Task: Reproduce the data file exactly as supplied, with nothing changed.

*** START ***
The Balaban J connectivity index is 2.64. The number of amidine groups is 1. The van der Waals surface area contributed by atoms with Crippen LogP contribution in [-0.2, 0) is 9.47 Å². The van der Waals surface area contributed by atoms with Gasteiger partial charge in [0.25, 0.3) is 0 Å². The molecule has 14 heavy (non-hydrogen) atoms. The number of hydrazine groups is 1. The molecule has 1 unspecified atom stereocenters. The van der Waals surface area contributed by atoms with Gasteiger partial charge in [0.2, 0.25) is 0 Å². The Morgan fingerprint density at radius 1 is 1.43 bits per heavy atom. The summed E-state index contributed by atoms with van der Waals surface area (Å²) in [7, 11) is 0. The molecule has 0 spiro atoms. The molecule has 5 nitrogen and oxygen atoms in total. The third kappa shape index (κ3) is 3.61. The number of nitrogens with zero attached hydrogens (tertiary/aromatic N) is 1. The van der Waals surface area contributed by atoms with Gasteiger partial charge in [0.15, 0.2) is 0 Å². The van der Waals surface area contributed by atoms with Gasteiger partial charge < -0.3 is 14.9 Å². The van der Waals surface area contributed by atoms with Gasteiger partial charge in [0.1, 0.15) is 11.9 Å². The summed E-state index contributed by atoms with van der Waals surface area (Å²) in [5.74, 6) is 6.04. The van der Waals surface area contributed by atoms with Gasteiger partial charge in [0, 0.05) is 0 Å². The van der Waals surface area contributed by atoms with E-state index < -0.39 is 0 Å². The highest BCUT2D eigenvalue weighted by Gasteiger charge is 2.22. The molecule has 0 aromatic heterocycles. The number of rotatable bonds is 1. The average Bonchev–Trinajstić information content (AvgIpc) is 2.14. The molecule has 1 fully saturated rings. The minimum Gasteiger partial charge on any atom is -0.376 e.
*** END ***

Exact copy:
The Balaban J connectivity index is 2.64. The number of amidine groups is 1. The van der Waals surface area contributed by atoms with Crippen LogP contribution in [-0.2, 0) is 9.47 Å². The van der Waals surface area contributed by atoms with Gasteiger partial charge in [0.25, 0.3) is 0 Å². The molecule has 14 heavy (non-hydrogen) atoms. The number of hydrazine groups is 1. The molecule has 1 unspecified atom stereocenters. The van der Waals surface area contributed by atoms with Gasteiger partial charge in [0.2, 0.25) is 0 Å². The Morgan fingerprint density at radius 1 is 1.43 bits per heavy atom. The summed E-state index contributed by atoms with van der Waals surface area (Å²) in [7, 11) is 0. The molecule has 0 spiro atoms. The molecule has 5 nitrogen and oxygen atoms in total. The third kappa shape index (κ3) is 3.61. The number of nitrogens with zero attached hydrogens (tertiary/aromatic N) is 1. The van der Waals surface area contributed by atoms with Gasteiger partial charge in [0.15, 0.2) is 0 Å². The van der Waals surface area contributed by atoms with Gasteiger partial charge < -0.3 is 14.9 Å². The van der Waals surface area contributed by atoms with Gasteiger partial charge in [0.1, 0.15) is 11.9 Å². The summed E-state index contributed by atoms with van der Waals surface area (Å²) in [5.74, 6) is 6.04. The van der Waals surface area contributed by atoms with Gasteiger partial charge in [0, 0.05) is 0 Å². The van der Waals surface area contributed by atoms with E-state index < -0.39 is 0 Å². The highest BCUT2D eigenvalue weighted by Gasteiger charge is 2.22. The molecule has 0 aromatic heterocycles. The number of rotatable bonds is 1. The average Bonchev–Trinajstić information content (AvgIpc) is 2.14. The molecule has 1 fully saturated rings. The minimum Gasteiger partial charge on any atom is -0.376 e.